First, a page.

Skin­ner’s con­tract status un­known

The Buffalo News - - NHL -

“Our line played pretty well. We cre­ated some chances and it was a good bounce off the boards there,” Skin­ner said. “The frus­trat­ing part is part of my job is to pro­duce of­fen­sively and con­trib­ute to the team that way and help the team win that way. I haven’t been do­ing that.”

Imagine how tough the last few weeks have been for Skin­ner.

He suf­fered that hor­rid look­ing an­kle or knee prob­lem in the game against Wash­ing­ton on Feb. 23 and sud­denly stopped scor­ing. You can’t au­to­mat­i­cally say the two are re­lated ei­ther be­cause Skin­ner has still been get­ting plenty of shots on goal – with 57 com­ing in one 16-game stretch where he scored only one goal.

“Skinny has done that all year for us,” Ok­poso said. “I know the puck hasn’t gone in for him lately but he’s al­ways there, al­ways around it.”

“It’s good. That line re­ally played well for us,” said coach Phil Hous­ley. “It’s good to see Jeff fi­nally find the back of the net. He’s had his op­por­tu­ni­ties and you can see how im­por­tant his goal scor­ing is for our team. We’re right there un­til the end.

While the Sabres have been his­tor­i­cally cra­ter­ing with one win in 16 games, the Carolina Hur­ri­canes have be­come a talk­ing point in the league.

They’re look­ing like a good bet to go to the play­offs for the first time since 2009. Skin­ner played in his 659th ca­reer game Tues­day night and he’s the ac­tive leader in games played with­out mak­ing the play­offs.

And now his old team -- the one he put ev­ery­thing on the line for over eight sea­sons be­fore they fool­ishly dumped him in August – could be go­ing to the post­sea­son with­out him.

“For me, my fo­cus is here. I’m on the Sabres. I’m part of the team and ob­vi­ously we didn’t reach our goal,” Skin­ner said. “We still have two games to battle, work for each other and com­pete out there and try to win. That’s what you try to do. You’re an ath­lete. Ev­ery­one in here is com­pet­i­tive. No one likes where we are.”

And no one knows where Skin­ner is with his new con­tract as well. He’s prob­a­bly cost himself a good chunk of change with this slump as a 54-goal scorer would ob­vi­ously get quite a bit more coin.

Skin­ner and the Sabres aren’t do­ing any ne­go­ti­at­ing in the me­dia for a long-term ex­ten­sion but it’s safe to say most out­side ob­servers fig­ured this would be done a long time ago.

It will be in­ter­est­ing to see if the Sabres’ sec­ond-half col­lapse will sway Skin­ner’s mind.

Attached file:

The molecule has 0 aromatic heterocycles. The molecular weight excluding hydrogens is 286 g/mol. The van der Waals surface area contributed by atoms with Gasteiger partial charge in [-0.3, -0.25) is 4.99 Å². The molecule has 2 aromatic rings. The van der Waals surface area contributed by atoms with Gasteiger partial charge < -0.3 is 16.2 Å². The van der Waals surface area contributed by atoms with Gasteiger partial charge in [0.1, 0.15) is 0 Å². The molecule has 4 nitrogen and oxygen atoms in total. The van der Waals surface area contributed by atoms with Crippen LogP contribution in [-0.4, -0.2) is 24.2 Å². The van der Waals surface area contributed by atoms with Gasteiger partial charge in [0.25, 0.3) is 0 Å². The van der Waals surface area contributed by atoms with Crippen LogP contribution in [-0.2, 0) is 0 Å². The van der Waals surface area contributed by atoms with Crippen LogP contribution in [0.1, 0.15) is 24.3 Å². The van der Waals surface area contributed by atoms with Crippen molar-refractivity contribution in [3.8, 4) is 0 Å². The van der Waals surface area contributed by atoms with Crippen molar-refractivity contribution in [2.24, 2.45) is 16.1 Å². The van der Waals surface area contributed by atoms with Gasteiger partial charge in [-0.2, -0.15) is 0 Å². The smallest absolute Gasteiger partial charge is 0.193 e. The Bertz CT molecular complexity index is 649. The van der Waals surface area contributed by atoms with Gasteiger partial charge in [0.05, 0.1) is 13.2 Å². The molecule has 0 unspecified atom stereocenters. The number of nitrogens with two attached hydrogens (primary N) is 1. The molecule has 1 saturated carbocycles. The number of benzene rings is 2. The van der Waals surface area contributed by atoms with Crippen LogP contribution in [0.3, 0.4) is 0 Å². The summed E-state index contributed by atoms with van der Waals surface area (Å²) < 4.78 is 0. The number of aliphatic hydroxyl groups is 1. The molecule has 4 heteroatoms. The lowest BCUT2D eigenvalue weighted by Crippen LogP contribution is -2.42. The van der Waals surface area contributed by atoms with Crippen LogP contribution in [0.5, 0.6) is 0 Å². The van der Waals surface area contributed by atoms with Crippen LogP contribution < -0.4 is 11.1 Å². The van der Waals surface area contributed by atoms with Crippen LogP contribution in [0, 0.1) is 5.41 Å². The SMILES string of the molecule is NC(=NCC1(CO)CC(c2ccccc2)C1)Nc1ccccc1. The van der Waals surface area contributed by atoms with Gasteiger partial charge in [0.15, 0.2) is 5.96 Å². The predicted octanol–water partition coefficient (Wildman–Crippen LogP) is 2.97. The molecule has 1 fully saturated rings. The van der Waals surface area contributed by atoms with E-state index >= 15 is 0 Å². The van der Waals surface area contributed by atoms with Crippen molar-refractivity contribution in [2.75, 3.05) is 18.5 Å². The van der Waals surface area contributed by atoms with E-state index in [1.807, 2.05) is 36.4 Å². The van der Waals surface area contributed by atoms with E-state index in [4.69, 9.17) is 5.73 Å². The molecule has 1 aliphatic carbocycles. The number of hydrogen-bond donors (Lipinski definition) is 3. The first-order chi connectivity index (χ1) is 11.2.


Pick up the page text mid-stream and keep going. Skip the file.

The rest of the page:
Tues­day’s game was the kind of ef­fort that Skin­ner and the Sabres should have been pro­duc­ing much more of­ten. They were out­manned against a su­pe­rior team but didn’t wilt when ad­ver­sity struck. About time.

New Ni­a­gara coach Pa­trick Beilein and his fa­ther, Michi­gan coach John Beilein, were in a suite watch­ing on Pa­trick Beilein’s first day on Mon­tea­gle Ridge. Pa­trick Beilein promised a Sabres win Tues­day morn­ing and what seemed like an out­landish throw­away line given the qual­ity of the op­po­nent wasn’t so far-fetched af­ter all.

Clearly, the younger Beilein does not lack for op­ti­mism, a trait he’ll need in turn­ing around the Pur­ple Ea­gles. And he got re­warded by see­ing what was eas­ily the Sabres’ best ef­fort against a good team since the shootout win over St. Louis 2

1/2 weeks ago.

The Sabres were hard to play against, with 21 hits to Nashville’s 13. The shots on goal (35-28) and shot at­tempts (62-57) both fa­vored the Preda­tors, but hardly by a huge mar­gin.

So it was in­fu­ri­at­ing to Hous­ley that the Sabres were on the short end of two key calls in the game. Craig Smith’s first-pe­riod goal to open the scor­ing might have been di­rected in with a high stick but the NHL ruled as “in­con­clu­sive” re­plays that clearly showed the puck hit­ting Smith’s stick on the shaft be­tween his hands. With­out a rul­ing it hit the stick, a high stick­ing de­ter­mi­na­tion was point­less.

In the sec­ond pe­riod, Conor Sheary scored to ap­par­ently pull the Sabres into a 2-2 tie but of­fi­cials pre­ma­turely whis­tled the play on a de­layed penalty to Nashville’s Ryan Jo­hansen.

It was a ter­ri­ble call be­cause the only Preda­tor who touched the puck was goalie Pekka Rinne, and that was to make a save and not earn pos­ses­sion.

“It’s frus­trat­ing be­cause we got screwed,” Hous­ley said point­edly be­fore call­ing the dis­al­lowed goal “mind­bog­gling”. He was dead right. Imagine if the Sabres were in a play­off race. As it is, calls that went the Preda­tors’ way aren’t go­ing to be looked at too kindly in places like Win­nipeg or St. Louis.

Noth­ing go­ing the Sabres’ way for a long time. Kind of fit­ting for this sea­son.

Newspapers in English

Newspapers from USA

© PressReader. All rights reserved.